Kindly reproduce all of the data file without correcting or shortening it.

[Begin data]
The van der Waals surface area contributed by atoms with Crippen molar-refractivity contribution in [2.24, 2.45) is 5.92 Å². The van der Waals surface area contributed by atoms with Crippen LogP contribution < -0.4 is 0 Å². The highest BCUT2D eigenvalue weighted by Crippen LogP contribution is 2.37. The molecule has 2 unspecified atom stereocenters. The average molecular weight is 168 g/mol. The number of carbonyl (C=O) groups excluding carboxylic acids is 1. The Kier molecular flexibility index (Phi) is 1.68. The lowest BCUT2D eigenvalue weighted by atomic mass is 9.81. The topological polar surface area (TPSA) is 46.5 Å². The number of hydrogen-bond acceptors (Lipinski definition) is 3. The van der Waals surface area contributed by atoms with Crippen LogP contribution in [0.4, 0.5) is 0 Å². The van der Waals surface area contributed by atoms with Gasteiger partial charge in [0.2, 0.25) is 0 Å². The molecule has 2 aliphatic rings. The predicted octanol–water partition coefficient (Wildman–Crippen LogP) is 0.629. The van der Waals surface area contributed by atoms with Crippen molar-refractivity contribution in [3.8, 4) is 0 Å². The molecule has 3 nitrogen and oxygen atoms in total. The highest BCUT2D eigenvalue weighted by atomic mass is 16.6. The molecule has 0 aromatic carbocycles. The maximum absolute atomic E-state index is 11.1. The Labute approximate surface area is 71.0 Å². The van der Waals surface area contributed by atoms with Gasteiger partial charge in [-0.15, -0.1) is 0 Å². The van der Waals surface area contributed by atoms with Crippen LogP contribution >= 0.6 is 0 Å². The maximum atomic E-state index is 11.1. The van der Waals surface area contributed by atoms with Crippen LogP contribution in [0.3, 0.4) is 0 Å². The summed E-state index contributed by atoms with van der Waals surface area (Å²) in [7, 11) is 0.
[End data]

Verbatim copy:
The van der Waals surface area contributed by atoms with Crippen molar-refractivity contribution in [2.24, 2.45) is 5.92 Å². The van der Waals surface area contributed by atoms with Crippen LogP contribution < -0.4 is 0 Å². The highest BCUT2D eigenvalue weighted by Crippen LogP contribution is 2.37. The molecule has 2 unspecified atom stereocenters. The average molecular weight is 168 g/mol. The number of carbonyl (C=O) groups excluding carboxylic acids is 1. The Kier molecular flexibility index (Phi) is 1.68. The lowest BCUT2D eigenvalue weighted by atomic mass is 9.81. The topological polar surface area (TPSA) is 46.5 Å². The number of hydrogen-bond acceptors (Lipinski definition) is 3. The van der Waals surface area contributed by atoms with Crippen LogP contribution in [0.4, 0.5) is 0 Å². The van der Waals surface area contributed by atoms with Gasteiger partial charge in [0.2, 0.25) is 0 Å². The molecule has 2 aliphatic rings. The predicted octanol–water partition coefficient (Wildman–Crippen LogP) is 0.629. The van der Waals surface area contributed by atoms with Crippen molar-refractivity contribution in [3.8, 4) is 0 Å². The molecule has 3 nitrogen and oxygen atoms in total. The highest BCUT2D eigenvalue weighted by atomic mass is 16.6. The molecule has 0 aromatic carbocycles. The maximum absolute atomic E-state index is 11.1. The Labute approximate surface area is 71.0 Å². The van der Waals surface area contributed by atoms with Gasteiger partial charge in [-0.15, -0.1) is 0 Å². The van der Waals surface area contributed by atoms with Crippen LogP contribution >= 0.6 is 0 Å². The maximum atomic E-state index is 11.1. The van der Waals surface area contributed by atoms with Crippen LogP contribution in [0.3, 0.4) is 0 Å². The summed E-state index contributed by atoms with van der Waals surface area (Å²) in [7, 11) is 0.